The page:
Juniperus wallichiana Parl.

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Article from Bean's Trees and Shrubs Hardy in the British Isles

Recommended citation
'Juniperus wallichiana' from the website Trees and Shrubs Online ( Accessed 2024-07-13.

Common Names

  • Black Juniper


  • J. pseudosabina Hook. f., not Fisch. & Mey.


Lying flat against an object.
Small branch or twig usually less than a year old.
Running down as when a leaf extends along a stem.
Grey-blue often from superficial layer of wax (bloom).
A collection of preserved plant specimens; also the building in which such specimens are housed.
With a prominent ridge.
(syn.) (botanical) An alternative or former name for a taxon usually considered to be invalid (often given in brackets). Synonyms arise when a taxon has been described more than once (the prior name usually being the one accepted as correct) or if an article of the International Code of Botanical Nomenclature has been contravened requiring the publishing of a new name. Developments in taxonomic thought may be reflected in an increasing list of synonyms as generic or specific concepts change over time.


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Article from Bean's Trees and Shrubs Hardy in the British Isles

Recommended citation
'Juniperus wallichiana' from the website Trees and Shrubs Online ( Accessed 2024-07-13.

A tree 60 ft high in Sikkim, according to Brandis, with spreading branches. Leaves of two types: (1) juvenile, in whorls of threes, 18 to 14 in. long, sharply pointed, pointing forwards, concave and very glaucous above, green and keeled below, all very closely set upon the branchlet, with the stalk extending down and attached to it (decurrent); and (2) adult leaves 116 in. long, scale-like, arranged in opposite pairs overlapping each other and appressed to the branchlet, pointed with the points incurved, grooved outside, bright green. Male and female flowers on separate trees. Fruits egg-shaped, tapered at the top, 14 to 12 in. long, at first dark brown, blue when ripe, one-seeded.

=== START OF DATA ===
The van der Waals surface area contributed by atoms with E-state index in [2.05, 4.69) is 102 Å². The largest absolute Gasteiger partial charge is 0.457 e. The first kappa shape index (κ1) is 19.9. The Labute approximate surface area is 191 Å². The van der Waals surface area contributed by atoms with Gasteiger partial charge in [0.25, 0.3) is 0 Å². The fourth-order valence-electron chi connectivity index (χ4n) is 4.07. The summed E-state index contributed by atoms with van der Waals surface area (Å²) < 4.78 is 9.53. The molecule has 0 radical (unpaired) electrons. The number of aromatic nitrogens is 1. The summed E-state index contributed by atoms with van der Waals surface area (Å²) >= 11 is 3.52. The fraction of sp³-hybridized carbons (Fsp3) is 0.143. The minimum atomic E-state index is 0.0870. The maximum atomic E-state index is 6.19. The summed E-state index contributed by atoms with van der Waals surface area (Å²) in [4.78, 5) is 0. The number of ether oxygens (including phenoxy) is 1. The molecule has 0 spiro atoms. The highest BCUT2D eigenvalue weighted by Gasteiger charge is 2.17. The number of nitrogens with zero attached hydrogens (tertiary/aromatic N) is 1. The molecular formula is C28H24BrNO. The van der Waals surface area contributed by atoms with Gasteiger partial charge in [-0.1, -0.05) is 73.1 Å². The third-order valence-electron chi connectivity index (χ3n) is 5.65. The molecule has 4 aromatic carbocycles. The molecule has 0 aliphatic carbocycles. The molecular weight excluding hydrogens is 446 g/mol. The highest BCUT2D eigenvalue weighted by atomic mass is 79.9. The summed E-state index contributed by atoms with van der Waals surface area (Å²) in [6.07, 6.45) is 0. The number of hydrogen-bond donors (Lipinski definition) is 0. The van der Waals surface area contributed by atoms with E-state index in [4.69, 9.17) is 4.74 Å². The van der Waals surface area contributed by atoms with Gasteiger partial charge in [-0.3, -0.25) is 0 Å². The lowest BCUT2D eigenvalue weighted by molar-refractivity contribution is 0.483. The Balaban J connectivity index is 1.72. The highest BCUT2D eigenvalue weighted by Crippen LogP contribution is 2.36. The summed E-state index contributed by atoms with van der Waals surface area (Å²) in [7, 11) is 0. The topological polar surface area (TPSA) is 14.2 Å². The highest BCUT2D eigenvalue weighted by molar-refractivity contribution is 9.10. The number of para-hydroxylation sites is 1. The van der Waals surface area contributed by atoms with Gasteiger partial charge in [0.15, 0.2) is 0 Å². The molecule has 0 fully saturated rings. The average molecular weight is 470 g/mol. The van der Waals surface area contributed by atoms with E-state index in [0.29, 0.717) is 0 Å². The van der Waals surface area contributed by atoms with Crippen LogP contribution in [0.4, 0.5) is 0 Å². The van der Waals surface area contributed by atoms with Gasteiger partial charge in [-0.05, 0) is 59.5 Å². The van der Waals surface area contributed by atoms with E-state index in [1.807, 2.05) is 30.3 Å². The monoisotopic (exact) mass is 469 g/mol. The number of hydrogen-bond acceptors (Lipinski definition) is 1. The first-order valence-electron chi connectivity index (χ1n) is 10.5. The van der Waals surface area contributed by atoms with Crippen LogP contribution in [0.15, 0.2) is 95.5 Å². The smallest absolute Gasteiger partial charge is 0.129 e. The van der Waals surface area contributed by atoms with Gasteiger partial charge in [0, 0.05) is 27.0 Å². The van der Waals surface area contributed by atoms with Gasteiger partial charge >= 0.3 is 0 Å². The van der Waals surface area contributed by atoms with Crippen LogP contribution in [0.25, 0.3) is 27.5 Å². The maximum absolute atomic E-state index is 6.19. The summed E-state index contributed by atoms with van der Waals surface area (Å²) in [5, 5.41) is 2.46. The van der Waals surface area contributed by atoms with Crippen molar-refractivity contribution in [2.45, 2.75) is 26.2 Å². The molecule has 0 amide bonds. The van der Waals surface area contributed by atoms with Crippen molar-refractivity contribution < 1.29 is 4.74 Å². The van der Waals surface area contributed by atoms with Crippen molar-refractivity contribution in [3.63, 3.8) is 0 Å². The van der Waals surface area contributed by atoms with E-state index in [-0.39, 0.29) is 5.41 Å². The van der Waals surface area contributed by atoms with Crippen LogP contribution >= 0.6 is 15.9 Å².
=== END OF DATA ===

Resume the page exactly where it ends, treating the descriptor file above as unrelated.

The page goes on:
Native of the Himalaya, up to 15,000 ft elevation; introduced by Sir Joseph Hooker to Kew in 1849, but no longer represented in the collection. It is rare in cultivation, and the trees considered to belong to it are 20 to 35 ft high and up to 2 ft in girth. There are specimens in this range of size at Wakehurst, Leonardslee, and Borde Hill, Sussex; National Pinetum, Bedgebury, Kent; Bodnant, Denbighs; East Bergholt, Suffolk; and Castlewellan, Co. Down.

From the Supplement (Vol. V)

The name J. wallichiana started in a herbarium annotation by Hooker and Thomson, and was first validly published by Brandis, who should have been given as the author and not Parlatore. The latter cited the name only as a synonym of J. pseudosabina Fisch. & Mey., for which see Volume II, page 497.

J. wallichiana is typically a tree. Ground-hugging shrubs occurring at altitudes of up to 15,000 ft in the Himalaya are usually considered to be conspecific with it, but it is not impossible that these are J. pseudosabina, which is of similar habit to these high-altitude Himalayan plants.

The name J. indica Bertoloni has priority over J. wallichiana (though not over J. pseudosabina), but it is poorly founded and best left in abeyance until the Himalayan junipers have been more closely studied. Both J. indica and J. wallichiana are given as synonyms of J. pseudosabina in Flora of Bhutan, Vol. I(1), p. 55 (1983).

J pseudosabina Fisch. & Mey

This allied species has been confused with J. wallichiana but is shrubby and has the scale-like leaves blunt or rounded at the end; the fruits are like those of J. wallichiana in being one-seeded, but are more globose and smaller. Native of Siberia and parts of central Asia.